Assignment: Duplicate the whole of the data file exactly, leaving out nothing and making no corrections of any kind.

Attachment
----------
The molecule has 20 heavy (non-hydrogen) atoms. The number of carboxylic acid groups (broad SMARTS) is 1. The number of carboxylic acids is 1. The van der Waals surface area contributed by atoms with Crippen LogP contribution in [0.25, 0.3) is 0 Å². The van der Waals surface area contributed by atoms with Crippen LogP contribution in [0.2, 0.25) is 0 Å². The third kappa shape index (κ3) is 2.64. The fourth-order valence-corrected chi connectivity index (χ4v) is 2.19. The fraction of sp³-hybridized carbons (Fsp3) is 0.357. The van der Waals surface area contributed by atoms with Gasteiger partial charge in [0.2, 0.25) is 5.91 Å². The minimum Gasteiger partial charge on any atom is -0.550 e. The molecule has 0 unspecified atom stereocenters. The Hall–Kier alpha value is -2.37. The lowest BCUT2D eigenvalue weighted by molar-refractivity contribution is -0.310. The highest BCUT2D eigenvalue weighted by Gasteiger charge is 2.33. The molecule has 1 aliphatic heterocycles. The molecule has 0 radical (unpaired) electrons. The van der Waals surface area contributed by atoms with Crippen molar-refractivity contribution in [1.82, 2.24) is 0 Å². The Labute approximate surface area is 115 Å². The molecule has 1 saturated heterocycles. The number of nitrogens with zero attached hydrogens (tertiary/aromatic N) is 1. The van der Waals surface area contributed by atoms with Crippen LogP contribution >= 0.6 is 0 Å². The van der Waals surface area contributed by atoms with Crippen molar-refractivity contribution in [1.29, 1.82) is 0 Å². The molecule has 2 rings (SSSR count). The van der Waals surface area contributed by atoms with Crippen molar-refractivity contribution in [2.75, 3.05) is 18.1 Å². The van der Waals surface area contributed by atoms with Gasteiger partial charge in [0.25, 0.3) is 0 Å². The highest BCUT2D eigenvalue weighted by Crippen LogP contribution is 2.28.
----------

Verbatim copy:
The molecule has 20 heavy (non-hydrogen) atoms. The number of carboxylic acid groups (broad SMARTS) is 1. The number of carboxylic acids is 1. The van der Waals surface area contributed by atoms with Crippen LogP contribution in [0.25, 0.3) is 0 Å². The van der Waals surface area contributed by atoms with Crippen LogP contribution in [0.2, 0.25) is 0 Å². The third kappa shape index (κ3) is 2.64. The fourth-order valence-corrected chi connectivity index (χ4v) is 2.19. The fraction of sp³-hybridized carbons (Fsp3) is 0.357. The van der Waals surface area contributed by atoms with Gasteiger partial charge in [0.2, 0.25) is 5.91 Å². The minimum Gasteiger partial charge on any atom is -0.550 e. The molecule has 0 unspecified atom stereocenters. The Hall–Kier alpha value is -2.37. The lowest BCUT2D eigenvalue weighted by molar-refractivity contribution is -0.310. The highest BCUT2D eigenvalue weighted by Gasteiger charge is 2.33. The molecule has 1 aliphatic heterocycles. The molecule has 0 radical (unpaired) electrons. The van der Waals surface area contributed by atoms with Crippen molar-refractivity contribution in [1.82, 2.24) is 0 Å². The Labute approximate surface area is 115 Å². The molecule has 1 saturated heterocycles. The number of nitrogens with zero attached hydrogens (tertiary/aromatic N) is 1. The van der Waals surface area contributed by atoms with Crippen LogP contribution >= 0.6 is 0 Å². The van der Waals surface area contributed by atoms with Crippen molar-refractivity contribution in [1.29, 1.82) is 0 Å². The molecule has 2 rings (SSSR count). The van der Waals surface area contributed by atoms with Crippen molar-refractivity contribution in [2.75, 3.05) is 18.1 Å². The van der Waals surface area contributed by atoms with Gasteiger partial charge in [0.25, 0.3) is 0 Å². The highest BCUT2D eigenvalue weighted by Crippen LogP contribution is 2.28.